I loved the story of Geneva in prohibition in New York. Beatriz created a distinctive voice for her that transported me to the era of bootleggers, clubs and prohibition enforcers. There were a few twists and turns in the story which kept me interested. The only downfall to the story was the dual storyline of modern day Ella. This story was not as strong as Geneva’s, it was only a fraction of the story and could easily not of been included.
Set in Sydney in the 1930s, A Few Right Thinking Men is an historical, cosy mystery. Rowland Sinclair is a wealthy artist, turned amateur sleuth. I really enjoyed the setting (they also went to Yass!), and the characters were suitably quirky and amusing. I found it more about the political history of New South Wales than the murder mystery, but there was just enough intrigue to keep the story going, and I wouldn’t say no to finding out what’s next for Rowly and his friends.
The secret river, written by Kate Grenville in 2005, is a historical novel about an early 19th century Englishman transported to Australia for theft. I love this title and have read the book a couple of times. It is an older publication, however I really enjoy the factual story of William Thornhill who was transported from the slums of London to NSW for the term of his natural life. William Thornhill ends up a free man who sails up the Hawkesbury River to claim some land.
However, it is a little confronting when the land he claims is actually owned by the Aboriginal people. The book illustrates the cruelty the Aboriginals faced due to people like William claiming the land, although he wasn’t as bad as some of them.
The book really focuses on the reality of the settler’s life, about ownership, the dangers and dilemmas. The Secret River is part of a trilogy about early Australia, along with The Lieutenant, published in 2008 and Sarah Thornhill, published in September 2011.
Though only two parts of the suite were finished before the author was taken from her family and killed in a concentration camp in 1942, the scale of this novel is still so grand. In the first part, people flee Paris as the Germans approach, and in the second, a country village is occupied. The setting is breathtakingly beautiful, the different reactions to the situation are raw, shocking, tender, brutal and very real. It’s hard to separate the book from the author’s real life tragedy, and why should we? The film focuses on just one part of the book, where it is set in the country village. Michelle Williams, Matthias Schoenaerts and Kristin Scott Thomas ( American, Belgian and English) do a great job playing the French and German characters and it is a moving film.
I really like the idea behind the book – a French architect, during WWII, designs hiding places for Jewish people. The plot is fast paced and the resolution satisfying, but for me, the characters were stereotypical and the character development was off. The dialogue was anachronistic and I had a sense of the author being American. I can see why a lot of people would love this book, but the language and characters were not quite what I look for.
Starring Helen Mirren and Ryan Reynolds.
This is a true story about a an elderly Jewish woman – Maria Altman , played by Helen Mirren – who embarks on a quest to reclaim valuable family artworks including a world famous painting in oil, silver and gold of her aunt – ‘Portrait of Adele Bloch-Bauer 1’ by Gustav Klimt – stolen by the Nazis during WW2.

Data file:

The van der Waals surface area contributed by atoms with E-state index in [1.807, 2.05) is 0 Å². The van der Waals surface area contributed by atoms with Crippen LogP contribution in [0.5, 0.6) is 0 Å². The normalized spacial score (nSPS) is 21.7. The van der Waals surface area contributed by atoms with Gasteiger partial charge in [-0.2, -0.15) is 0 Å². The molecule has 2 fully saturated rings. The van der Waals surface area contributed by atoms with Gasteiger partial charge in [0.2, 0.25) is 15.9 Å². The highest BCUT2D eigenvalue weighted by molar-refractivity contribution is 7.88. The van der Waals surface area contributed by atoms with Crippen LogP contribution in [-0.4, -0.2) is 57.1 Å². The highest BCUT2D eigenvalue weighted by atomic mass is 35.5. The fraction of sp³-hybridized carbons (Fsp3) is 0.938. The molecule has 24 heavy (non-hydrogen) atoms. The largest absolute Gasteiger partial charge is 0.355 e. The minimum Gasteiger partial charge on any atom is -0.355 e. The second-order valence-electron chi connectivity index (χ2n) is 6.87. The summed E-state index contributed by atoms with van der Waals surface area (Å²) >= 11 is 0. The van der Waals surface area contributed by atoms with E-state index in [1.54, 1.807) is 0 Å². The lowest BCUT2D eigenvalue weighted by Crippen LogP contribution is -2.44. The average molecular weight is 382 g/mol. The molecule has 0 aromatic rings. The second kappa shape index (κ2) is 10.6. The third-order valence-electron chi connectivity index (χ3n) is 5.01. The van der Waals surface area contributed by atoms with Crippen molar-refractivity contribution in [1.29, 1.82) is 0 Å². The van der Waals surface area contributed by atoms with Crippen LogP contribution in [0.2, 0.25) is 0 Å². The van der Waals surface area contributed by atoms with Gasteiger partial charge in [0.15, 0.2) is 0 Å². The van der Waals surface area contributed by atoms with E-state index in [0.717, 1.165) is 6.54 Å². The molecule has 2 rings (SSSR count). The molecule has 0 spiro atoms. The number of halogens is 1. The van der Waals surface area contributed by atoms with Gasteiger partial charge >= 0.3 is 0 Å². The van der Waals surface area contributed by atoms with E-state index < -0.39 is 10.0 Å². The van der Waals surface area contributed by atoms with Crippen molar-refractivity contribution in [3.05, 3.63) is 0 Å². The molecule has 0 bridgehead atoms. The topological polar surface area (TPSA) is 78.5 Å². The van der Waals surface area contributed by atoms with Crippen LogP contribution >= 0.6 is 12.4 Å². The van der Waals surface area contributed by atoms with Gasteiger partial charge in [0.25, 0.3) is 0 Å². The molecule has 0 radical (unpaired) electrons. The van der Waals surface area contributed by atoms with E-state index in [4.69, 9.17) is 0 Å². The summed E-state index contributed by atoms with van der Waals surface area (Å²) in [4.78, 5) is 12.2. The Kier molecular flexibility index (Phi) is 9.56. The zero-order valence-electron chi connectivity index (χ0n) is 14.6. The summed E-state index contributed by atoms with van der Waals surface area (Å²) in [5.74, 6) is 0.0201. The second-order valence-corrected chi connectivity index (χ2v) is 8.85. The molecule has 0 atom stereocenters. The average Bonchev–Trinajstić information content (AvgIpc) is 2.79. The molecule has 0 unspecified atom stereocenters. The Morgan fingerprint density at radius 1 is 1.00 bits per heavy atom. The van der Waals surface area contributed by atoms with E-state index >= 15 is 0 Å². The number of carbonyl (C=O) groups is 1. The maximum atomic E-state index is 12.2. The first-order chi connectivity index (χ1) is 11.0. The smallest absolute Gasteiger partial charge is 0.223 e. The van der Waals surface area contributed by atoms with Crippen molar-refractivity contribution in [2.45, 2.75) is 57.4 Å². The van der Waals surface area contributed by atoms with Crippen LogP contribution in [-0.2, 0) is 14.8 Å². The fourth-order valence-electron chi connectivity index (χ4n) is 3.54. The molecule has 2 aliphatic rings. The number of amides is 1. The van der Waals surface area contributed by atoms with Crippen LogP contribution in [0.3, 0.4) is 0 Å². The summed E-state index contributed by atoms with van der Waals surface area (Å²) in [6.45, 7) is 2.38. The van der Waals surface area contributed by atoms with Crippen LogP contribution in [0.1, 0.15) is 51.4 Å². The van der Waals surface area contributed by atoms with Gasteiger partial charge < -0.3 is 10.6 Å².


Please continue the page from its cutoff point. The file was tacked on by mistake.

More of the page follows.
She hires a young inexperienced lawyer who risks his newly acquired job with a reputable law firm to help Maria fight the Austrian Government and the gallery who held not only this particular painting but many works that were stolen from their Jewish owners during the war. The gallery refused to return the stolen works to their owners or acknowledge a theft had taken place. Continue reading
It was so nice to revisit the Bakers and the Wiltshires and share in their stories of life in the Flinders Ranges. This is the third novel featuring these characters. There is hardship, joy, sorrow and survival. The Australian landscape can be beautiful and also cruel. It is a lovely insight into what pioneering farming families had to achieve and how communities were built.
After 125 years of theorizing and speculation over the identity of Jack the Ripper, Russell Edwards is in the unique position of owning the first physical evidence relating to the crimes to have emerged since 1888 – a shawl belonging to one of the “Rippers” victims, Catherine Eddowes. This evidence is from one of the crime scenes, and has now been rigorously examined by some of the most highly-qualified forensic scientists in Europe who have ascertained its true provenance. With the help of modern forensic techniques, Edward’s ground-breaking discoveries provide conclusive answers to many of the most challenging mysteries surrounding the case.
Unfortunately however, Russell Edwards is an “over-sharer” Continue reading
Dubliners is a series of short stories, set in Dublin in the early 1900s. There isn’t a great deal of plot; it is a snapshot of the lives of different people across the city. Lives filled with love, frustration, contentment, rage, drunkenness, hope, loneliness, lust and despair. They are a little bleak, but beautifully so.
See what I have done is a must read for lovers of murder mysteries and historical fiction.
Lizzie Borden’s parents Andrew and Abbey are found brutally murdered in their Massachusetts home. The novel takes the reader back to events leading up to that fateful day in 1892.
Lizzie becomes an immediate suspect in this crime and is send to trial for the murders. The question is did the daughter Lizzie take and axe and butcher her parents or not?
Sarah Schmidt is an Australian author and this is her first novel.